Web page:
Cops consider new 'sex work' approach

Advocate says proposed guidelines long overdue

Mona Woodward is pleased the Vancouver Police Department has drafted guidelines on how to carry out enforcement related to the sex trade.

The executive director of the Aboriginal Front Door Society just wishes they'd existed sooner. "You would think that it would already be in place and that people would already know to treat anybody with due dignity and respect," Woodward said. "But it is blatantly clear that with the VPD that that's been an issue. It came up within the [Missing Women Commission of] Inquiry and it's just out there in the public eye."

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The Vancouver Police Board is to discuss the prospective guidelines Wednesday. "Sex work involving consenting adults is not an enforcement priority for the VPD," the administrative report states. It adds positive relationships could see sex workers more likely to call police when they are in trouble or when they are aware of human trafficking and involvement of gangs or youth in the sex trade. Woodward echoes the need for change. "[Sex workers] have to be able to communicate and not be intimidated and frightened of the police to report stuff," she said. "Because right now it's like 'Why the hell should we report, nobody f***ing listens to us.'"

If the prospective guidelines are approved, police would consider "alternative measures and assistance with enforcement a last resort" with nuisance-related complaints about survival sex workers. The report calls for immediate attention to sex workers' allegations. "When a sex worker speaks to a VPD officer or attends a police station in person alleging violence, an officer should be assigned to investigate. The victim should not be directed to return at another time, or to complete a written statement and return it later," the report states.

Police won't comment on the report until Wednesday to clarify how the guidelines differ from current practice. "Enforcement action will be taken in situations deemed 'high risk' due to the involvement of sexually exploited children/youth, gangs/organized crime, exploitation, sexual abuse, violence and human trafficking," the report adds.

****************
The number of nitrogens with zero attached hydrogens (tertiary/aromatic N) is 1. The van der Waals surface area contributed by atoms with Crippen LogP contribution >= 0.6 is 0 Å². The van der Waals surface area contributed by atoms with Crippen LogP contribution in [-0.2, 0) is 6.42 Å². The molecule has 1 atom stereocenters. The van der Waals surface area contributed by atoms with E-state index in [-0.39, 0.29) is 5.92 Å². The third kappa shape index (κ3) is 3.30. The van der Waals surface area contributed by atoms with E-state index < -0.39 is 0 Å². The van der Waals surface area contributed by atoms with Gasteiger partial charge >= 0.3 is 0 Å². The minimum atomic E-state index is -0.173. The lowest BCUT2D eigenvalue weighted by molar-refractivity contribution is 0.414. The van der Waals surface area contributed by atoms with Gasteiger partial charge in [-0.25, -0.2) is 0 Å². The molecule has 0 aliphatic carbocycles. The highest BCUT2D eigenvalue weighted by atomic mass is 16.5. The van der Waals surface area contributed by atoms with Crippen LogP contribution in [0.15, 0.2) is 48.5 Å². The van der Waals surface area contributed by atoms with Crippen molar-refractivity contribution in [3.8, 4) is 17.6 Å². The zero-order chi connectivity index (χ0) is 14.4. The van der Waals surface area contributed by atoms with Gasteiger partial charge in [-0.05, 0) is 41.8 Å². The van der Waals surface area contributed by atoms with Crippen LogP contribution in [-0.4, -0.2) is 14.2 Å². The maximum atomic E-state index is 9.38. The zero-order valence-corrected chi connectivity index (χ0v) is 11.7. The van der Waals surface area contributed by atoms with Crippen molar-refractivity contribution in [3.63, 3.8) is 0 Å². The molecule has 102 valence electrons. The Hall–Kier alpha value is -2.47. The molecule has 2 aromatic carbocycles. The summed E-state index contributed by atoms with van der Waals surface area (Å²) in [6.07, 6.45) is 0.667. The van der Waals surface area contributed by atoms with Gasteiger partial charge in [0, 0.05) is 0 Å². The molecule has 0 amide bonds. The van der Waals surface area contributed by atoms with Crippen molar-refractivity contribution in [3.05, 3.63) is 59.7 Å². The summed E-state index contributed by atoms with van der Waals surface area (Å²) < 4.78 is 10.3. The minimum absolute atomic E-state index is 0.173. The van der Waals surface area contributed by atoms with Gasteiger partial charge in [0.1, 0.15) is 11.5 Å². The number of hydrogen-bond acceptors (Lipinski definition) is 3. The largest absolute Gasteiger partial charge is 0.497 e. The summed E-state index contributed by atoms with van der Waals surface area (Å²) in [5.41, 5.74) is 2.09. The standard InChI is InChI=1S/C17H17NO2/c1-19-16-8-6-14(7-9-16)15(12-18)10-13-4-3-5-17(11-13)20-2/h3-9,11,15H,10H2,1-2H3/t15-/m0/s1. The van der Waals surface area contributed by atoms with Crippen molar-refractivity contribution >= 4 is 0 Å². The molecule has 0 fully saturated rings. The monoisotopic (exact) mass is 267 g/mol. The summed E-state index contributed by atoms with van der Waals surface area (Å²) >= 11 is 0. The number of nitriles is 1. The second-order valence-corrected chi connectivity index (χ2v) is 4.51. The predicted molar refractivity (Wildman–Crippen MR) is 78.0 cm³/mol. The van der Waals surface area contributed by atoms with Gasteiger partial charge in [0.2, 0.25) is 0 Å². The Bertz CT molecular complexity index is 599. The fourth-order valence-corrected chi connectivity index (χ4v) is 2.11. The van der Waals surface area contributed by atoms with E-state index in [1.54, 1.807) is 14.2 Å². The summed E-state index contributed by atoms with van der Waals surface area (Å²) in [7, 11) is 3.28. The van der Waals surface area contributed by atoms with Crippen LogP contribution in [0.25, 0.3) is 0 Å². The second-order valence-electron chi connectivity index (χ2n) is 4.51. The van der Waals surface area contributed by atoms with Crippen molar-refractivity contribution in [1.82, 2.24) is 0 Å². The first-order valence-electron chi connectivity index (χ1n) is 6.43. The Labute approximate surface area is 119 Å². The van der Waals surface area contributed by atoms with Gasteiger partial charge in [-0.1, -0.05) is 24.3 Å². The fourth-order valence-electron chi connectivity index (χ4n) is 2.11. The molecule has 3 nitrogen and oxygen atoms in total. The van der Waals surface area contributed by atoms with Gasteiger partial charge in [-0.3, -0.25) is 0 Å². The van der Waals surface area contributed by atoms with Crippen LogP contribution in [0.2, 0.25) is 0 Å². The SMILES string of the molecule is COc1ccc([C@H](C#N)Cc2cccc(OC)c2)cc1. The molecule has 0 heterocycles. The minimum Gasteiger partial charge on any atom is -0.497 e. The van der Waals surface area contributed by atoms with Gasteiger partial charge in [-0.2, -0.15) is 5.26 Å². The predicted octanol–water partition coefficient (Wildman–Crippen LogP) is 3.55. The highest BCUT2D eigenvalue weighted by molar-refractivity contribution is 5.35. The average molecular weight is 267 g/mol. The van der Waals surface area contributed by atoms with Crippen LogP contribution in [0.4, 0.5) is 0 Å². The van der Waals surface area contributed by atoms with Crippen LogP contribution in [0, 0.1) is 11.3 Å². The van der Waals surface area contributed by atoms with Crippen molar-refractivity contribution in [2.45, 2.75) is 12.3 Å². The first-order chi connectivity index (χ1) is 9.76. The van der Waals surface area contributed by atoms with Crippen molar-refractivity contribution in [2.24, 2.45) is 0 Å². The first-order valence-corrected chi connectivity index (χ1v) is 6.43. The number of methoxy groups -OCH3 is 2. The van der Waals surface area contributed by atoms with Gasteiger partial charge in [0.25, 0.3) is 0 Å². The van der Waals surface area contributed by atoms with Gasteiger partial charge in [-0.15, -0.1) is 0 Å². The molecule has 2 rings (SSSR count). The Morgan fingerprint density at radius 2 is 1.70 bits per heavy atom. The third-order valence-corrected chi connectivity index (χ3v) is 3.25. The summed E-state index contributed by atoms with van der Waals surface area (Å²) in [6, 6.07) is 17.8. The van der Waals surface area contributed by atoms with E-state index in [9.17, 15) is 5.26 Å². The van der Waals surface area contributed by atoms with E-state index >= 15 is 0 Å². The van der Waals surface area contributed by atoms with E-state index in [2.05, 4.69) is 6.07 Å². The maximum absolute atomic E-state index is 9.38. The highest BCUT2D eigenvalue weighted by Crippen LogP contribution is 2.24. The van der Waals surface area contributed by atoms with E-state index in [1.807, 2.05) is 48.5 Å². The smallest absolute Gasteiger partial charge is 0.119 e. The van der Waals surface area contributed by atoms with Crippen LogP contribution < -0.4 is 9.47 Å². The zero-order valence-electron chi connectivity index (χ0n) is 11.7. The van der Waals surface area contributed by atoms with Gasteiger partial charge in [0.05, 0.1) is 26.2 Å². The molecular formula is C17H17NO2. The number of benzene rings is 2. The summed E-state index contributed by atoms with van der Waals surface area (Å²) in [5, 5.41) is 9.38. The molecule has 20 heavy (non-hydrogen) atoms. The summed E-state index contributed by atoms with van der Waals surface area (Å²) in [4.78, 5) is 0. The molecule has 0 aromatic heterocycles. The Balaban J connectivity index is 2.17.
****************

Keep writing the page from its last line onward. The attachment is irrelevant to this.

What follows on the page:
Woodward called the timing of discussion around the guidelines "convenient" since the only lawyer representing the aboriginal community quit the missing women inquiry earlier this month; many of serial killer Robert Pickton's victims were aboriginal sex trade workers.

But Kate Gibson, executive director of WISH, which runs a nightly drop-in centre for women sex workers and a van that visits outdoor sex workers from 10 p.m. to 6 a.m., noted Vancouver police have been working to better respect sex workers' safety for years.

Gibson believes the guidelines are a good step in the right direction and says they need to go further. "Say someone is attacked or assaulted while they're working, the most important thing is assisting them, not enforcing something to do with a warrant," Gibson added. "That is really essential to making men and women know that they can go to police and say this is what just happened to me and that is the priority, not whether or not they have some other issues going on."

WISH was one of five sex worker-serving agencies that assisted with the report. The missing women inquiry is to resume April 2. Twitter: @Cheryl_Rossi

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